I've pondered direct democracy for a long time. Well, the Founding Fathers discussed it, and decided that 1) communication was too slow in those days- too cumbersome for everyone to discuss issues, and 2) sometimes the masses are just plain wrong, misinformed, partially informed, etc. Look at lynch mobs, riots, etc. Better that a few wisest people specialize in knowledge, wisdom, and governing.

                      But we're back to the popular misconception problem- it's guiding the voters.

                      How about this: semi direct democracy: official elections on issues, results are tabulated and published, tabulated and published by nation, region, state, county, district, and then we decide how we like the senators' and representatives' job performance. And we'll all know how people really feel about certain topics, rather than what $ can buy in advertising, lobbying, congressional influence, etc.

                      I've used sarcasm, cynicism, subtle humor, etc. here, but too often people don't grasp it and argue inappropriately, downmod me, etc. I'm trying to learn to be more clear and exacting. I struggled much with writing growing up. Had to have some tutoring. Phenomenal English teacher in college helped me greatly. But I'm still behind... I guess it's better to be behind, than be a behind... ba-dump.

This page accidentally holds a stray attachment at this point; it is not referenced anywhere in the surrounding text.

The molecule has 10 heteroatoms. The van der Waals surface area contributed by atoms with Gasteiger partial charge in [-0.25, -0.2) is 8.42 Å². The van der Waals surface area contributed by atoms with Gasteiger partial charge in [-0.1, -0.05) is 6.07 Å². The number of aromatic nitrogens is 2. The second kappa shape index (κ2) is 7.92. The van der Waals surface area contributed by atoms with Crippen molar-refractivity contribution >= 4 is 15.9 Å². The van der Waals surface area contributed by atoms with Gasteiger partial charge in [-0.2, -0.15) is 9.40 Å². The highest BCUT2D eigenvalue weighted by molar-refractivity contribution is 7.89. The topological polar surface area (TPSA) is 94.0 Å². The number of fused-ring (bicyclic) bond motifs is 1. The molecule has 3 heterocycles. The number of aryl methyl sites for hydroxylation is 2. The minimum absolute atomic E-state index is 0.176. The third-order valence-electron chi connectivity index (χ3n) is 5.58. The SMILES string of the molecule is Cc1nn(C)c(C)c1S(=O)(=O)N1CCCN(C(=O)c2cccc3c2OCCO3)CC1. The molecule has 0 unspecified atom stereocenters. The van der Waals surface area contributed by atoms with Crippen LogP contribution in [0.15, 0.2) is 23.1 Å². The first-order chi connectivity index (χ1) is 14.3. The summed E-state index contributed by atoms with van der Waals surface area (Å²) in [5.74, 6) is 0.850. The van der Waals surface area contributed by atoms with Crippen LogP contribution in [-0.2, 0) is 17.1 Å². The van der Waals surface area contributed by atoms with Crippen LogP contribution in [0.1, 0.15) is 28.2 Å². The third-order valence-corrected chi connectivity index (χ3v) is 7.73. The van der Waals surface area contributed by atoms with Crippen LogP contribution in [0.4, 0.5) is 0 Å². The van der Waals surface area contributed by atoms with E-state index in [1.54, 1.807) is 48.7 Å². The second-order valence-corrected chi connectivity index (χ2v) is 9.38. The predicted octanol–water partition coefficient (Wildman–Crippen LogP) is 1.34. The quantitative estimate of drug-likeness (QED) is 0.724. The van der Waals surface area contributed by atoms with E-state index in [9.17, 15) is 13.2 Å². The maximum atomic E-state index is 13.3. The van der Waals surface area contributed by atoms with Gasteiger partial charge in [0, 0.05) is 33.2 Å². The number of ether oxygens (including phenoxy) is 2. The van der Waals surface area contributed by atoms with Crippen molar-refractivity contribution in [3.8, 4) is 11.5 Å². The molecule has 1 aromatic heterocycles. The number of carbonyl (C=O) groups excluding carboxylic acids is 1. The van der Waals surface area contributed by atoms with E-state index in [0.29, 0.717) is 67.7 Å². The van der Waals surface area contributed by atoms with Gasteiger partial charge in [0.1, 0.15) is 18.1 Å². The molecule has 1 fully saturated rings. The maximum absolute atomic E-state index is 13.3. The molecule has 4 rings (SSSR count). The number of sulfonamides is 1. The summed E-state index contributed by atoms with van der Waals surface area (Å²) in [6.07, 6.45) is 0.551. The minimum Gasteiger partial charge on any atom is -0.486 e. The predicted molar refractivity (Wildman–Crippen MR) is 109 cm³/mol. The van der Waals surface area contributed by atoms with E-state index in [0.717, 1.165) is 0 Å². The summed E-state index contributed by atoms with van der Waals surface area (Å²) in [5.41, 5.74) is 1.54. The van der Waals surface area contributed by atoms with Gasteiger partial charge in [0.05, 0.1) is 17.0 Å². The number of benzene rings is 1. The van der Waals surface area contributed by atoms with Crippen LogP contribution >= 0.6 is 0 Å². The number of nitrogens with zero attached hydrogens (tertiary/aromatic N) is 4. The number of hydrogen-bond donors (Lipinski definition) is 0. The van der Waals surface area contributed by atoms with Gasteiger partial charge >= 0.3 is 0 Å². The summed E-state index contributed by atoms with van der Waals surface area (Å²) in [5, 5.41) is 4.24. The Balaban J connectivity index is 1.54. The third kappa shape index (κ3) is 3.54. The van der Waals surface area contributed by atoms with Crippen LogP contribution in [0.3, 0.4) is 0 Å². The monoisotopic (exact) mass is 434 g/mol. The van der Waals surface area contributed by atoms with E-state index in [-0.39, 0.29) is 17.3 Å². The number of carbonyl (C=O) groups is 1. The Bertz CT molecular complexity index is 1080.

• (Score: 2) by c0lo on Tuesday January 28 2020, @06:57AM

                        by c0lo (156) Subscriber Badge on Tuesday January 28 2020, @06:57AM (#949953) Journal

                        What would 4 be, quadcotomy? Or maybe lobotomy?

                        To slip on my pedantic hat, there is a distinction between "false dilemma" (presenting only two choices when there are more) and "false dichotomy" (presenting as distinct two choices which aren't actually disjunct).

                        "False choice" takes care about the generalization to "limiting to N choices when there are more" - even if, when N is high enough, it becomes hard to tell if we are seeing a "deliberately false choice" or just "human imagination limits" (or, for the matter, a mixture of the two; or even other motives not necessary "chotomical" one with the other... large grin).

                        I don't know how to call "mashing together heaps of options that are neither distinctive nor making a comprehensive set". Maybe... I don't know... call it "a referendum used in the exercise of direct democracy"? (large grin)

                        I've pondered direct democracy for a long time. Well, the Founding Fathers discussed it, and decided that 1) communication was too slow in those days- too cumbersome for everyone to discuss issues, and 2) sometimes the masses are just plain wrong, misinformed, partially informed, etc. Look at lynch mobs, riots, etc. Better that a few wisest people specialize in knowledge, wisdom, and governing.

                        1. no longer an issue based on the technical reality.